“I am not really a bad guy….see…I have found God…thus should I be afforded the opportunity skate on punishment.”

Let me say here…I am so thankful judging any confession of faith is a God-job. It is not my job, or your job. We can be confident of the Holy Spirit’s ability to separate the wheat from the chaff; that God is not mocked; that the great I AM sees each heart and knows without variance those confessions which are genuine and which are not.

That is not our job, but allowing that to be God’s job is a hard discipline for believers to inculcate.

But, God is never lost.

Today’s Gospel lesson is instructional in that – after the Resurrection, after having seen Jesus in their midst, these disciples returned to the work they had left 3 years before.

They went fishing.

Now, it is a sermon for another day about how Jesus asked them to abandon their learned methodology about fishing and cast on ‘the other side’.

This is a great lesson in discipleship but deserves its own treatment…so we’ll save it for another day.

Suffice it to say of this encounter, Jesus found the disciples, not the other way around.

And, he found them in the mundane and ordinary pursuit of life. Not on a spiritual retreat; not during a time when they were diligently ‘searching’ for spiritual enlightenment – not even in church.

Just in ordinary life.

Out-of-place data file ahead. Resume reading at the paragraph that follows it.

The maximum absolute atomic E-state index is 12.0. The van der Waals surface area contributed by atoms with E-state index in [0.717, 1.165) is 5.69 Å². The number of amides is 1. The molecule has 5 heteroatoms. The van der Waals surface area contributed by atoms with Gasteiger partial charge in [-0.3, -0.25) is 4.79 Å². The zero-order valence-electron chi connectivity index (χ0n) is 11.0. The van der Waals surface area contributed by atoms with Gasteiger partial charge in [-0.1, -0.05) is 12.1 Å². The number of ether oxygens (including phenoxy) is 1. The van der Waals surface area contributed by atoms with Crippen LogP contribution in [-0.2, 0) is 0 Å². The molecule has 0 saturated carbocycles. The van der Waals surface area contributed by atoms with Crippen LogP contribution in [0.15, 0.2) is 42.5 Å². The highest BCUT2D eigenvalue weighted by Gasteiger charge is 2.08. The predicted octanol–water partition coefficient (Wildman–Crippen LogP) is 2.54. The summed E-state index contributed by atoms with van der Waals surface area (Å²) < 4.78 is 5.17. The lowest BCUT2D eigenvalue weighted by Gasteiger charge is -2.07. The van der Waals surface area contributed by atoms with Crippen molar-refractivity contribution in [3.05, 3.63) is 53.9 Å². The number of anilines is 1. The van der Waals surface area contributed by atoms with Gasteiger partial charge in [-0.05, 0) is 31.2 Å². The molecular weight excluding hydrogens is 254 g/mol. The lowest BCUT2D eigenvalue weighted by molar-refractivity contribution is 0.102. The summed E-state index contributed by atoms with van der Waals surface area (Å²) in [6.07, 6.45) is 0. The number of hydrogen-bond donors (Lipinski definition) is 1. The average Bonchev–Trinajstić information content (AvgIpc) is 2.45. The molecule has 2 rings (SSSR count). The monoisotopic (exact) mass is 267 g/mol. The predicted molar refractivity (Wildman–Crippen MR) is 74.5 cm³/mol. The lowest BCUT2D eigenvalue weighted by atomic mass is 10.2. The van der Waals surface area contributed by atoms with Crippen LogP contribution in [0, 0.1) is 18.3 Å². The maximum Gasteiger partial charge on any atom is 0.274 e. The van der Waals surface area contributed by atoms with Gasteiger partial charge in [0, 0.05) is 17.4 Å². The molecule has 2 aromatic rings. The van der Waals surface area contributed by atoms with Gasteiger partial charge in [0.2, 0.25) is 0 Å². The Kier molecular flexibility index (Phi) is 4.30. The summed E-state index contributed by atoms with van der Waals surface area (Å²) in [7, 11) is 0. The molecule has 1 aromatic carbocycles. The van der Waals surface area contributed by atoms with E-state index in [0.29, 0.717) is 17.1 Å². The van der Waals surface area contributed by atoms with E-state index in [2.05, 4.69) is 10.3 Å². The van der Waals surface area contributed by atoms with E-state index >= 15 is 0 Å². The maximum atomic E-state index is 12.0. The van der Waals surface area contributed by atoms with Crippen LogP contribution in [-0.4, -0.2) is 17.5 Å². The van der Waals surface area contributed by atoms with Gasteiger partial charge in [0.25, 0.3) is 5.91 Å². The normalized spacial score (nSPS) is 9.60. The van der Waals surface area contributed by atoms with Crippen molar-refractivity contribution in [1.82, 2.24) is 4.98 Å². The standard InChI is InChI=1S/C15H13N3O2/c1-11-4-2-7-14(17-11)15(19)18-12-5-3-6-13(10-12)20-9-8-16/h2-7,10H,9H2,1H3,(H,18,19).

He found them.

For Grace is always at God’s initiative and at His invitation.

 

We have all heard of ‘A Damascus Road Experience’.

This phrasing connotes a sudden and radical change of heart, of context, of opinion, and of motivation – all triggered by a dramatic encounter with God, and always at God’s initiative.

Fact is however, many Christians never experience anything so dramatic; so obvious.

Many of us grow up in Christian homes; are ‘church-folk’ all our lives, and never know a time when we did not know and believe that Jesus loves us, forgives us, and saves us for His work (but not for God’s job…)

I am such a Christian, and when younger it bothered me on occasion that I could not speak to a dramatic conversion.

I remember in certain instances feeling ‘pressure’ to gin-up such an encounter, if only to feel my bonafides were as good as the other people’s in the group.

Bill Shea put this anxiety and shallowness about Grace to naught when he asked me if I remembered being born.

No.

No one does.

The ‘proof’ of our birth is not that we can recall the event; rather is it that we are alive.

So it is with faith.

The ‘proof’ is not recalling (or confabulating) a Damascus Road Experience such that we can keep pace with campfire stories of such epiphanies.